- 17 April, 2019
Graham is a ceramicist working from studios in Borland Road and in south-west France. He lives in East Dulwich.
Can you talk a bit about your background?
I grew up in south-east London, and I have always loved making things. I left school with two O-levels – one in religious studies and one in art and pottery. Art was really the only subject I was any good at!
My early career was in the world of advertising, initially as a ‘paste up’ artist. Then it was very much a self-taught subject, but the graphic art background was a great discipline to have. For example, in translating form and visualisation. After a stint of 15 years and then being self-employed, I began to feel a need to free myself up and be more creative, so I embarked on an evening class in ceramics at the City Lit, which lead to a part-time diploma course. After that I studied for a BA in ceramics at Camberwell College of Art. I was then fortunate enough to be able to continue with my ceramics whilst working part-time as a landscape gardener.
How did you first become interested in ceramics?
I think it was my need to escape the two-dimensional and embrace the three-dimensional world. I loved using clay at school and later realised that this was the medium for me.
Where do your ideas for your ceramics come from and what materials do you use?
Ideas come from everywhere as I’m not very good at sticking to one idea. I can read a book, see something that triggers a thought, usually something from memory or something ancient or something organic, then I will do a simple sketch – my sketch books are full of ideas.
As an example, I feel that the ‘centaurs’ that I made are from childhood memories and stories about toys.
I use clay to express my ideas and use a strong earthenware body containing plenty of grog. Grog is clay that has been fired and then ground up, and can come in many particle sizes, from fine to coarse. Its addition gives the clay strength. I can then manipulate the piece as I build. Sometimes the finished work is cast in resin or, very occasionally, in bronze. I am drawn to form rather than surface decoration or colour and use simple slips and glazes. I also like the unpredictable effects of smoke and raku firing.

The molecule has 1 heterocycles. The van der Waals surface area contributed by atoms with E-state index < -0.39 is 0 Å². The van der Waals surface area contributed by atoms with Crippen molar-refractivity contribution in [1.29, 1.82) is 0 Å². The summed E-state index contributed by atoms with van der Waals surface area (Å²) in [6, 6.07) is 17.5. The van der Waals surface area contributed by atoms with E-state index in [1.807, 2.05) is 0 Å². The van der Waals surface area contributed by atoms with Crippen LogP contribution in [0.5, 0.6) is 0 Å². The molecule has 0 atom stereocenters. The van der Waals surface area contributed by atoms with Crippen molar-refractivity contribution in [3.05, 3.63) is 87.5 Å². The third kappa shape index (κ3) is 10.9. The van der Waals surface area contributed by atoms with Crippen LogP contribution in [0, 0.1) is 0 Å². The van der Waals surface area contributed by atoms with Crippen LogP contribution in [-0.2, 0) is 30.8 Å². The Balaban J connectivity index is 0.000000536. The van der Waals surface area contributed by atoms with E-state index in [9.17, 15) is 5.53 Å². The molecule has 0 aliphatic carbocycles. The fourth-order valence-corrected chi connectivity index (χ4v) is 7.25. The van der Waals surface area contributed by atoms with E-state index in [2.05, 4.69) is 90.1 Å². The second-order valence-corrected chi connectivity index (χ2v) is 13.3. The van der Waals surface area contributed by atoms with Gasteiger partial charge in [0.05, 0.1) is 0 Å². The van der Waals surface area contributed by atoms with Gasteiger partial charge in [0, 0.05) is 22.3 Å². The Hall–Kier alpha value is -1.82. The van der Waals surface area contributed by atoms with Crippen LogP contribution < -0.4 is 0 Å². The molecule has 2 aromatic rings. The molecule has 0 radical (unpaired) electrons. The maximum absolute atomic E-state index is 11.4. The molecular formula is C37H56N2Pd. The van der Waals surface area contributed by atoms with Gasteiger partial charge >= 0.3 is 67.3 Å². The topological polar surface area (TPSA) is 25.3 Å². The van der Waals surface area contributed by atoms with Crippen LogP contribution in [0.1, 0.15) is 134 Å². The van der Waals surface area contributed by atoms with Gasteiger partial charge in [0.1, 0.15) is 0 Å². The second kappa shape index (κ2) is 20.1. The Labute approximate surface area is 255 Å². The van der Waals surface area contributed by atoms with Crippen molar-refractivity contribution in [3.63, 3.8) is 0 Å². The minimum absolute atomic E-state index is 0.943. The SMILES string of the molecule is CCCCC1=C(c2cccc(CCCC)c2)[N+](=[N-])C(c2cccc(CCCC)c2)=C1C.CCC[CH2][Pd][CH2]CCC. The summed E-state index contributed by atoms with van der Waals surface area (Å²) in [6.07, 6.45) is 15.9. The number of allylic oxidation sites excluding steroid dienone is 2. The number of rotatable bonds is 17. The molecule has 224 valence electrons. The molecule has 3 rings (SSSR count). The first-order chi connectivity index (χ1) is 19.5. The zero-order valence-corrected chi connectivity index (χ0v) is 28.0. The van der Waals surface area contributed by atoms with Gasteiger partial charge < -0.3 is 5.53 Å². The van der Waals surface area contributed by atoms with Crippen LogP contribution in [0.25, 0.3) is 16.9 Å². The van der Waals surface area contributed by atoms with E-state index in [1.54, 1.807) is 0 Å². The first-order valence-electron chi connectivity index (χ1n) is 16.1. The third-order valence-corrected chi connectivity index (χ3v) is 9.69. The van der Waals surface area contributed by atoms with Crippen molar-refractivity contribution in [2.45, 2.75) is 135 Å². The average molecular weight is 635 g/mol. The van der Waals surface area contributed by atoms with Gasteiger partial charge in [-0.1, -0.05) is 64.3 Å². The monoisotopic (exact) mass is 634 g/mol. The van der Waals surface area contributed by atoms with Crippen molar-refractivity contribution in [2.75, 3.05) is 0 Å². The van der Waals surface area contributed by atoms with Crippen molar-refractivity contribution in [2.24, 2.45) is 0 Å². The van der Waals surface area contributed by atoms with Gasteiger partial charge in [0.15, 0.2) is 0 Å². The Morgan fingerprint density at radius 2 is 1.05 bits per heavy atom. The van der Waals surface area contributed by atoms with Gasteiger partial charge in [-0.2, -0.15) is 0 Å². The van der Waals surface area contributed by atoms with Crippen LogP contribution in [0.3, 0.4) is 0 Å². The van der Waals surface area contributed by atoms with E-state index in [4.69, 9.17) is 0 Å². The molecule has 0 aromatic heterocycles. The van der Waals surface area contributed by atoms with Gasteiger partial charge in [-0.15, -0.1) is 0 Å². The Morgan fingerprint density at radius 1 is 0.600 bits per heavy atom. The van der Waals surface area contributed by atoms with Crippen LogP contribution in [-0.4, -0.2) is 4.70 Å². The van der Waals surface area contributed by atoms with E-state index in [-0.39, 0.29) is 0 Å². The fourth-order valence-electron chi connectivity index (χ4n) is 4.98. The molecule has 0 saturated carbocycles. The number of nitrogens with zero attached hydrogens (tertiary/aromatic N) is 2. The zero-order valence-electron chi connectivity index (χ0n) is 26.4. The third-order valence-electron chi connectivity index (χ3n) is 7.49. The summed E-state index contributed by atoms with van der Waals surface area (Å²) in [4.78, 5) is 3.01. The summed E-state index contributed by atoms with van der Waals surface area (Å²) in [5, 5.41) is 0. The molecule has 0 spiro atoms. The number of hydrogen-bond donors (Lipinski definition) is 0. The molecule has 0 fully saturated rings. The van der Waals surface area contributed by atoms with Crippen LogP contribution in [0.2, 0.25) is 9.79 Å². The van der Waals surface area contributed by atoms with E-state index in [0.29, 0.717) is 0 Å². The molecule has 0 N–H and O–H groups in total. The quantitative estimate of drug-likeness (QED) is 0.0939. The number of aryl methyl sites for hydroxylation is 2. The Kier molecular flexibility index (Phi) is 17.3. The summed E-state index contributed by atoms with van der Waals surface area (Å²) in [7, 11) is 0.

Are you inspired by any particular artist?
There is not one artist that influences me, but many and for different reasons. I love the monumental abstract sculpture of Henry Moore; in fact, all sculpture from classical to modern, brutalism the symbolic and mixed media paintings of Anselm Kiefer, and the images of the film-maker Peter Greenaway. For me it’s all about light and the way it affects our visual understanding of form.
Can you talk about your process of working?
I usually start from a plaster mould that I have made using bits and pieces that I have found – toys, simple forms or, as an example, a child’s ball.
I press clay into a mould to form a wall. Once I release the clay from the mould, I cut, join, reassemble and add clay slabs and ‘bash’ with a wooden spoon into the shape I want. It’s very subconscious and meditative. I rely a lot on the way light creates shadows – then I’m off, as it just happens!
Where do you exhibit your work?
Over the years I have exhibited in galleries including Cork Street, the Hannah Peschar Sculpture Garden, the London gallery Cavaliero Finn, which also has online sales, and the Dulwich Festival’s Artists’ Open House.
What do you like about living in south-east London?
I was born in Camberwell and have always lived in south-east London. I love the edgy vibe, its mix of people, the green open spaces and the local culture.
How long have you been involved in Artists’ Open House and what do you like about being part of it?
This will be my 7th year of opening my house to the public. I like the opportunity to display my work in a home environment and alongside the ceramics of Catherine Macleod, who shares the Nunhead studio with me, and Odette Selva’s jewellery.
The feedback has been brilliant. Last year, we had nearly 500 visitors over the two weekends, which was fantastic. My garden has also become well known, appearing in a book and in the RHS Garden magazine, so some visitors came to see that – but we hope looked at the ceramics, too!
I also love the interaction with our neighbour, garden designer Antonia Schofield, who showcases her garden with illustrator and glass engraver Steven Myers. For these reasons we get a variety of very interested visitors.
What are you showing during this year’s Artists’ Open House?
There are some new ceramic wall pieces, vessels and forms, alongside maquettes of new centaurs which I will be working from in the future!
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